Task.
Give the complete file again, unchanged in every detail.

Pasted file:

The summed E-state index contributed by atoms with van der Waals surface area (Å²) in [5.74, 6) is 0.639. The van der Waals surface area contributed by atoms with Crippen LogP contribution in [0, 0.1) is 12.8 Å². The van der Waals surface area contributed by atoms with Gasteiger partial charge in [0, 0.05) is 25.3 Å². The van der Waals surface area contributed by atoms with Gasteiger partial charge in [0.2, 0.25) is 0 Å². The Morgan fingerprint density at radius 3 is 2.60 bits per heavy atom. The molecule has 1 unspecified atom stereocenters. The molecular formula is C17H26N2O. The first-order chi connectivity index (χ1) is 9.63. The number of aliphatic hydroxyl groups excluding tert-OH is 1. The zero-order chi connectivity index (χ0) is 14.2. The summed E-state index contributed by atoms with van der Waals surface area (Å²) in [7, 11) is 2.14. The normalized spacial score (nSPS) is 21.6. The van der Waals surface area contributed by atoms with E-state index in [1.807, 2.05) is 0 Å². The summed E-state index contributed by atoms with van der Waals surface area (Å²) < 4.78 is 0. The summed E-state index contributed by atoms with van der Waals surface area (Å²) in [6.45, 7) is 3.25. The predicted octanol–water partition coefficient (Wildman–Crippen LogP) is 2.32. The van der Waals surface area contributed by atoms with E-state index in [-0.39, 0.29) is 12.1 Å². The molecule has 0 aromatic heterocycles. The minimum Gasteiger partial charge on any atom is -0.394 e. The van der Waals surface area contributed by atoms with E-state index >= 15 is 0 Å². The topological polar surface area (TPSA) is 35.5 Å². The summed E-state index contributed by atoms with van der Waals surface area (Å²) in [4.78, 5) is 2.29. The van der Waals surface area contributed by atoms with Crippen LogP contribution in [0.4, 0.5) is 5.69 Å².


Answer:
The summed E-state index contributed by atoms with van der Waals surface area (Å²) in [5.74, 6) is 0.639. The van der Waals surface area contributed by atoms with Crippen LogP contribution in [0, 0.1) is 12.8 Å². The van der Waals surface area contributed by atoms with Gasteiger partial charge in [0, 0.05) is 25.3 Å². The van der Waals surface area contributed by atoms with Gasteiger partial charge in [0.2, 0.25) is 0 Å². The Morgan fingerprint density at radius 3 is 2.60 bits per heavy atom. The molecule has 1 unspecified atom stereocenters. The molecular formula is C17H26N2O. The first-order chi connectivity index (χ1) is 9.63. The number of aliphatic hydroxyl groups excluding tert-OH is 1. The zero-order chi connectivity index (χ0) is 14.2. The summed E-state index contributed by atoms with van der Waals surface area (Å²) in [7, 11) is 2.14. The normalized spacial score (nSPS) is 21.6. The van der Waals surface area contributed by atoms with E-state index in [1.807, 2.05) is 0 Å². The summed E-state index contributed by atoms with van der Waals surface area (Å²) < 4.78 is 0. The summed E-state index contributed by atoms with van der Waals surface area (Å²) in [6.45, 7) is 3.25. The predicted octanol–water partition coefficient (Wildman–Crippen LogP) is 2.32. The van der Waals surface area contributed by atoms with E-state index in [-0.39, 0.29) is 12.1 Å². The molecule has 0 aromatic heterocycles. The minimum Gasteiger partial charge on any atom is -0.394 e. The van der Waals surface area contributed by atoms with E-state index >= 15 is 0 Å². The topological polar surface area (TPSA) is 35.5 Å². The summed E-state index contributed by atoms with van der Waals surface area (Å²) in [4.78, 5) is 2.29. The van der Waals surface area contributed by atoms with Crippen LogP contribution in [0.4, 0.5) is 5.69 Å².